What is SCAD?

What is SCAD?

Did you know that you can be living a lifestyle with no risk factors for heart disease but can still have a heart attack?

Young females are experiencing this today as a result of spontaneous coronary artery dissection, or SCAD, according to the American Heart Association.

“Every normal artery has several layers of tissue, but with someone who has SCAD, those layers start separating from each other,” says Dr. Marianna Krive, a cardiologist at Advocate Lutheran General Hospital in Park Ridge, Ill. “It commonly happens due to a tear or bleeding in the artery and results in a blood clot formation in the vessel. Approximately 25 percent of all heart attacks in young women are diagnosed as SCAD.”

According to the American Heart Association, SCAD can be hard to diagnose before a heart attack occurs due to the lack of warning signs. It’s important to identify the symptoms as quickly as possible and get help. “Warning signs of SCAD can include chest pain, fainting, over production of sweat, nausea and shortness of breath. The most common predisposing diseases of SCAD, which are hereditary, are fibro muscular dysplasia (FMD) and connective tissue disorders. Very frequently, patients who have these medical conditions have a higher chance of developing SCAD. Postpartum period and pregnancy can also be factors for certain patients,” says Dr. Krive.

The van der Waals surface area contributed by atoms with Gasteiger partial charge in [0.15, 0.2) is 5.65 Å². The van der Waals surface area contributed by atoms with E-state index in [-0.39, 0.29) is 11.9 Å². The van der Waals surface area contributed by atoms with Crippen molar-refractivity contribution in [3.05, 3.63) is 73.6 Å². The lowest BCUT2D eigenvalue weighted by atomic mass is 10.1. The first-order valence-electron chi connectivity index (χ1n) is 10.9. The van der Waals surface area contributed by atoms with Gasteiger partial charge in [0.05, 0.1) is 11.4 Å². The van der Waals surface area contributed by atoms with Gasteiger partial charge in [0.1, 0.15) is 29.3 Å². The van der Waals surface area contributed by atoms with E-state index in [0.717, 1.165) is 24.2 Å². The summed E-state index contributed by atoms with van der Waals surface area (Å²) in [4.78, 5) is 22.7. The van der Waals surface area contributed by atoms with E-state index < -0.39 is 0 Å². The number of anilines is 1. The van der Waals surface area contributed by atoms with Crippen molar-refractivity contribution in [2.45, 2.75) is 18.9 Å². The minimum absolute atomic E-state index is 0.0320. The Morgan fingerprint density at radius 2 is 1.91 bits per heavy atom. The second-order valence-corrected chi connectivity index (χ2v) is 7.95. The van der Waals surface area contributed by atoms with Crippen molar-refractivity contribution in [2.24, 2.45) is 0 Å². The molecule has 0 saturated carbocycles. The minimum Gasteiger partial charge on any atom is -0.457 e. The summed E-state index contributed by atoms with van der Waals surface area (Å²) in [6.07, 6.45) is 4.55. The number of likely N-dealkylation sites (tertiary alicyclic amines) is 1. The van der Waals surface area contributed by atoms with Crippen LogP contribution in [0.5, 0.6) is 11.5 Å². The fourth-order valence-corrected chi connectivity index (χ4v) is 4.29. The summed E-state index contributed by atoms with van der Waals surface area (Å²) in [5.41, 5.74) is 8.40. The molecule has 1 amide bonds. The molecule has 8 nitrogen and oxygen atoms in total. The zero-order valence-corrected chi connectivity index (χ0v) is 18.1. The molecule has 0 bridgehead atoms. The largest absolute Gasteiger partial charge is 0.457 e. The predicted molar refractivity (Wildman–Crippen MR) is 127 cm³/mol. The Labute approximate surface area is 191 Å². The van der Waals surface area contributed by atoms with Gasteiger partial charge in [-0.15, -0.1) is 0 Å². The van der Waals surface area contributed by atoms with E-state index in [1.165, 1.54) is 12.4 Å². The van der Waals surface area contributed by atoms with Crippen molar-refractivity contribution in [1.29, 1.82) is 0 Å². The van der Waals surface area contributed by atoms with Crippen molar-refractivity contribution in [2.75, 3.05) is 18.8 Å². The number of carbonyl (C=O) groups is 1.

The American Heart Association explains that treatment for SCAD varies for every individual. The most common treatment is conservative therapy, which medicates and controls blood pressure. Some patients may even need surgery to correct this condition.

If you’re a young woman suffering from these symptoms, you should contact your doctor. It’s important to consult your doctor if you are trying to get pregnant and have a history of SCAD.

Find out your risk for heart disease by taking our simple and easy Heart Risk Assessment.

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About the Author

Elizabeth Quinzio
Elizabeth Quinzio

Elizabeth Quinzio, health enews contributor, is an intern of public affairs and marketing at Advocate Lutheran General Hospital in Park Ridge. She is a senior at Elmhurst College, pursuing a degree in communication studies. When she isn’t interning, Elizabeth enjoys writing about her personal experiences and watching YouTube makeup tutorials. She also loves to take her dog, Gracie, for walks around the neighborhood.

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